But this really isn't a science question. It isn't teaching us something about the natural universe - it pokes at our cultural definitions of cheese, veganism, and food in general.

To start with, the campaign makes some scientifically dubious promises and allusions - for example, they prominently claim that the "real vegan cheese" will not contain GMO even though they'll be using genetically modified yeast because they are purifying the casein protein. This shouldn't matter to those who worry about GMO contamination (otherwise, there wouldn't be objections to sugar produced from GMO sugar beets). Or the claim that this method of cheese production will be more sustainable than the status quo - there's no data for this. After all, one should consider the inputs to fabricating all the components. And even more dubious is the promise of lowered allergenicity in the product by modifying the casein produced - hypothetically possible, the process is far more complex than they imply, and could affect the product itself.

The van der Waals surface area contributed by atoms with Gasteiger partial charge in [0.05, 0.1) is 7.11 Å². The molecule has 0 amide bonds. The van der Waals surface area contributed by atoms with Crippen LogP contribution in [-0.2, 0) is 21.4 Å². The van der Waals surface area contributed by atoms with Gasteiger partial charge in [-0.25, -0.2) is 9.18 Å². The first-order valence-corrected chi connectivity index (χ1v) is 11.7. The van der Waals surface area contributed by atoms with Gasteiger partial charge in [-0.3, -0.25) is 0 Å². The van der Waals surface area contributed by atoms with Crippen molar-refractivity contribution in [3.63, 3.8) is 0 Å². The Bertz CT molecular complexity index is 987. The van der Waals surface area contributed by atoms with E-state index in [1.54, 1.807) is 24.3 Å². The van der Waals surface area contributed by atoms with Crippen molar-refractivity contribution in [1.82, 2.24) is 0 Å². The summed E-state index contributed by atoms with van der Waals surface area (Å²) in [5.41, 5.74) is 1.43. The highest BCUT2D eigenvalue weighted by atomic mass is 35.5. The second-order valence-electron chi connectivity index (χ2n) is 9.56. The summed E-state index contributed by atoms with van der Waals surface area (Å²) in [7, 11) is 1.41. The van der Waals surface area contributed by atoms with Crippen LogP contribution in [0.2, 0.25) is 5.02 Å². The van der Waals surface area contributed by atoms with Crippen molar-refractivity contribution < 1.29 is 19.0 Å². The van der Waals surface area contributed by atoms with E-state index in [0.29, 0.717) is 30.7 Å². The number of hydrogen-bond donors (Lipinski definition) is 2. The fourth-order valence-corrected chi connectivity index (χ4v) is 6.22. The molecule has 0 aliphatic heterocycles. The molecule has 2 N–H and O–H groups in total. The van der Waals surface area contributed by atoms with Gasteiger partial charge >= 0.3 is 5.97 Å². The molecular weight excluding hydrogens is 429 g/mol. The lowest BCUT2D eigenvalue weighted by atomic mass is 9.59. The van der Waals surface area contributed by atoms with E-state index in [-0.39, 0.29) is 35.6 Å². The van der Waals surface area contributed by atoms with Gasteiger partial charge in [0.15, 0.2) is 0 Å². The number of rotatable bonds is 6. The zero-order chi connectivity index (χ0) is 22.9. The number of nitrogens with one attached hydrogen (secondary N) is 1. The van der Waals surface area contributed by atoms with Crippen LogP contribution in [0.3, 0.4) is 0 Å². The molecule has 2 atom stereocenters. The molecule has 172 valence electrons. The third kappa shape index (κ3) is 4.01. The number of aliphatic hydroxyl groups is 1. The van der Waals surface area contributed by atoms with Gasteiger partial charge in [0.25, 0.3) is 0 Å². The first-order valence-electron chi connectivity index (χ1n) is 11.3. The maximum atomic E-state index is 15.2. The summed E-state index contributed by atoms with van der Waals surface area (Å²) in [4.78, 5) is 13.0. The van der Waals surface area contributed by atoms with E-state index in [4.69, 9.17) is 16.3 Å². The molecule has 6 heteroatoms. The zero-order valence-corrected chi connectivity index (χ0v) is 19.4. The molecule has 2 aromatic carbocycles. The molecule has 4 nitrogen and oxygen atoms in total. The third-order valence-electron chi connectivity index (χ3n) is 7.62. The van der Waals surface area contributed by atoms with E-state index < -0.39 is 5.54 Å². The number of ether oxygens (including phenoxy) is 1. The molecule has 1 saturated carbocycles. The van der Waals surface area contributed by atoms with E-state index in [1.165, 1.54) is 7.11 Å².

The challenges are huge. The prerequisite that isn't discussed is they plan to make a "vegan milk", which is thought to be a simple mixture of protein, fat and sugar - but milk is far more complex than that. Milk is chock full of a structure known as micelles which are serve to hold on high concentrations of calcium for delivery to offspring. In fact, caseins (there are more than one kind) are thought to have evolved as a calcium retention mechanism, and building the milk micelle isn't a matter of mixing things together in a blender - and this type of macromolecular assembly is key to how curds form, and cheese to be made. And leaving out lactose means that the microbes that can be supported would be quite different from the conventional cheese production.

So, will it work? Can they make it?

Does this question matter at all?

They will make a product - but will it be cheese? What is cheese anyway? There is a legal definition of cheese, which is tied to a definition of milk (and there is a biological definition of that - and it's tied to animal production). By this alone, they probably cannot call whatever is made cheese (similar to how a product can be called an ice cream or a mellorine).